Keep Your Artwork To Yourself

photograph by dan james
photography by dan james

If you keep trying to show your work to family members, who are never likely to understand what you make, or why you need to make it, then please, keep your artwork to yourself.

If you’ve been sharing your creations online in groups that don’t appreciate or support your creative experiments and explorations, and rarely make anything original or interesting themselves anyway, then please, keep your artwork to yourself.

If you’ve been revealing anything and everything you create, so the very best of your work is completely diluted and lost amidst an avalanche of mediocre failures, then please, keep your artwork to yourself.

Support and encouragement, as we continue to create and explore what matters to us most, can be incredibly important in our lives.

And the relationships formed in groups that do get what we do, and why we do it, can be transformative.

But if we’re always sharing with the wrong people, and sharing every last attempt we make, we don’t give those people who can and will cheer us on with abundant enthusiasm a chance.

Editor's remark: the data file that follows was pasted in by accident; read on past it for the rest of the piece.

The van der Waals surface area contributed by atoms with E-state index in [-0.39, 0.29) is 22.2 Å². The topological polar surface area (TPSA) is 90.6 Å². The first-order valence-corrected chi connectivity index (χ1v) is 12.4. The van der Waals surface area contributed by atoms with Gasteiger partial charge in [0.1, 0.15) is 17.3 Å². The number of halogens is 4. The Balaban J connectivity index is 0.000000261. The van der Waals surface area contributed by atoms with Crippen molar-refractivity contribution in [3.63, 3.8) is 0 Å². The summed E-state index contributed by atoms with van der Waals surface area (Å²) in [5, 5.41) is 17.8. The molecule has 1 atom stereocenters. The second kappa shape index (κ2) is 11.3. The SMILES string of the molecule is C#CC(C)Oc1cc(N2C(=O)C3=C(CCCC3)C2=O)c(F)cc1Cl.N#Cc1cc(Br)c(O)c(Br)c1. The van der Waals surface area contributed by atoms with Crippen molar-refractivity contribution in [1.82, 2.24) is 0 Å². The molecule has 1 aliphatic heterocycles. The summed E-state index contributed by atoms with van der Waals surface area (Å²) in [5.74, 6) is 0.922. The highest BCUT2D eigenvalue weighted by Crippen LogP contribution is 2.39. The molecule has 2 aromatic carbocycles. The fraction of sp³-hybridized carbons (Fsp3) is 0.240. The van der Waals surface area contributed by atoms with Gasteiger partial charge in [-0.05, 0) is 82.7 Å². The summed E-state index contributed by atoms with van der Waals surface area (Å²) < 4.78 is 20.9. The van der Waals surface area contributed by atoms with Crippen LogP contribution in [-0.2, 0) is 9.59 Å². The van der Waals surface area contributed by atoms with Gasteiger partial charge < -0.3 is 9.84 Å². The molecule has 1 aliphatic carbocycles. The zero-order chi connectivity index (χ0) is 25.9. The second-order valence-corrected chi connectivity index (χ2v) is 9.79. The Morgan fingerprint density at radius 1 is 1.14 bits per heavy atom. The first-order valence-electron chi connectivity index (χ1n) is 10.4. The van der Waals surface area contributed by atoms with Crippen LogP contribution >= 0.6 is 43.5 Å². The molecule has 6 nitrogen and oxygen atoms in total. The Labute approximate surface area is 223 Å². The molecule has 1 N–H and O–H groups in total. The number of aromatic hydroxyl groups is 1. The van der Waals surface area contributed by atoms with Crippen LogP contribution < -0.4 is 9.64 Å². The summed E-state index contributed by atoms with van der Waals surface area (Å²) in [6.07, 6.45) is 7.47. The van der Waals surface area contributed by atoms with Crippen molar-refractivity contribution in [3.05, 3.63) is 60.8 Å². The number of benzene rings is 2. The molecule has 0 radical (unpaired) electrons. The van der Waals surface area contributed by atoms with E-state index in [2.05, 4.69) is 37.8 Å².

Plus we’re not giving ourselves the opportunities to be spurred on to our greatest and most meaningful work.

So from today onwards, spare yourself a endless series of awkward conversations, negative remarks from strangers who mean nothing to you anyway, and repeated disappointments from an indifferent audience, and instead do two things –

1. Be very selective about who you share you work with.

2. Be very selective about what you share with them.

A good starting point might be to explore our artist’s community, Create, Share, Encourage (or Creshen, for short).

How could you benefit from being more discerning about where and what you share?

Come and join the conversation.


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